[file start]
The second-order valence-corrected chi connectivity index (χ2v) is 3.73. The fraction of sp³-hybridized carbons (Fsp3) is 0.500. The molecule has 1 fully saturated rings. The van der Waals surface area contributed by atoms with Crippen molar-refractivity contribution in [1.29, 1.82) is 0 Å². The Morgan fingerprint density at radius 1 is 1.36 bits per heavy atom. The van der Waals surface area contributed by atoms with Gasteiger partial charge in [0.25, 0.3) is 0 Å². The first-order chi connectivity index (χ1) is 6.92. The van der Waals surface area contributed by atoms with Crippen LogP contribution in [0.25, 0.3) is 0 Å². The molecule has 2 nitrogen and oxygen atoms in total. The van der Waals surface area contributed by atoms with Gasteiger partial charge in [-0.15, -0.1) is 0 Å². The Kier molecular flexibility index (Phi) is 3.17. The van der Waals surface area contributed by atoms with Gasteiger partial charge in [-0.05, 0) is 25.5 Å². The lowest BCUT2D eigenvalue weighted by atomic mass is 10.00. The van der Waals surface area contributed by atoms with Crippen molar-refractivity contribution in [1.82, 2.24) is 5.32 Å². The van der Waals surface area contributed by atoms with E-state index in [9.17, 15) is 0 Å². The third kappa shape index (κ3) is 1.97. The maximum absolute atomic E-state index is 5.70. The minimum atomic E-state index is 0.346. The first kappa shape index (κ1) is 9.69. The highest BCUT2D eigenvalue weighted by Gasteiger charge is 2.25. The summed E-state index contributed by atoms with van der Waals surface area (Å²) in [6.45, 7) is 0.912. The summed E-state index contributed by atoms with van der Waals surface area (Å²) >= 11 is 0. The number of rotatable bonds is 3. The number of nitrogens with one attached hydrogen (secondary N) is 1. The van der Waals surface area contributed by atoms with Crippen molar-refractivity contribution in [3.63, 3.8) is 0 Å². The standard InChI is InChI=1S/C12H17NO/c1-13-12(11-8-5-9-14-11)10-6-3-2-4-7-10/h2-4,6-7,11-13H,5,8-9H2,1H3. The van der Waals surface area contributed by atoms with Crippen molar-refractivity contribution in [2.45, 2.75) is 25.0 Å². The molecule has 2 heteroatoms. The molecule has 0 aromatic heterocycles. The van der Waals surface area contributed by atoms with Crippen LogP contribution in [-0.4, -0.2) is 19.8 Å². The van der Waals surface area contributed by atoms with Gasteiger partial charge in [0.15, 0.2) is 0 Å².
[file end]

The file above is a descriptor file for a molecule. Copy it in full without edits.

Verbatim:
The second-order valence-corrected chi connectivity index (χ2v) is 3.73. The fraction of sp³-hybridized carbons (Fsp3) is 0.500. The molecule has 1 fully saturated rings. The van der Waals surface area contributed by atoms with Crippen molar-refractivity contribution in [1.29, 1.82) is 0 Å². The Morgan fingerprint density at radius 1 is 1.36 bits per heavy atom. The van der Waals surface area contributed by atoms with Gasteiger partial charge in [0.25, 0.3) is 0 Å². The first-order chi connectivity index (χ1) is 6.92. The van der Waals surface area contributed by atoms with Crippen LogP contribution in [0.25, 0.3) is 0 Å². The molecule has 2 nitrogen and oxygen atoms in total. The van der Waals surface area contributed by atoms with Gasteiger partial charge in [-0.15, -0.1) is 0 Å². The Kier molecular flexibility index (Phi) is 3.17. The van der Waals surface area contributed by atoms with Gasteiger partial charge in [-0.05, 0) is 25.5 Å². The lowest BCUT2D eigenvalue weighted by atomic mass is 10.00. The van der Waals surface area contributed by atoms with Crippen molar-refractivity contribution in [1.82, 2.24) is 5.32 Å². The van der Waals surface area contributed by atoms with E-state index in [9.17, 15) is 0 Å². The third kappa shape index (κ3) is 1.97. The maximum absolute atomic E-state index is 5.70. The minimum atomic E-state index is 0.346. The first kappa shape index (κ1) is 9.69. The highest BCUT2D eigenvalue weighted by Gasteiger charge is 2.25. The summed E-state index contributed by atoms with van der Waals surface area (Å²) in [6.45, 7) is 0.912. The summed E-state index contributed by atoms with van der Waals surface area (Å²) >= 11 is 0. The number of rotatable bonds is 3. The number of nitrogens with one attached hydrogen (secondary N) is 1. The van der Waals surface area contributed by atoms with Crippen molar-refractivity contribution in [3.63, 3.8) is 0 Å². The standard InChI is InChI=1S/C12H17NO/c1-13-12(11-8-5-9-14-11)10-6-3-2-4-7-10/h2-4,6-7,11-13H,5,8-9H2,1H3. The van der Waals surface area contributed by atoms with Crippen molar-refractivity contribution in [2.45, 2.75) is 25.0 Å². The molecule has 2 heteroatoms. The molecule has 0 aromatic heterocycles. The van der Waals surface area contributed by atoms with Crippen LogP contribution in [-0.4, -0.2) is 19.8 Å². The van der Waals surface area contributed by atoms with Gasteiger partial charge in [0.15, 0.2) is 0 Å².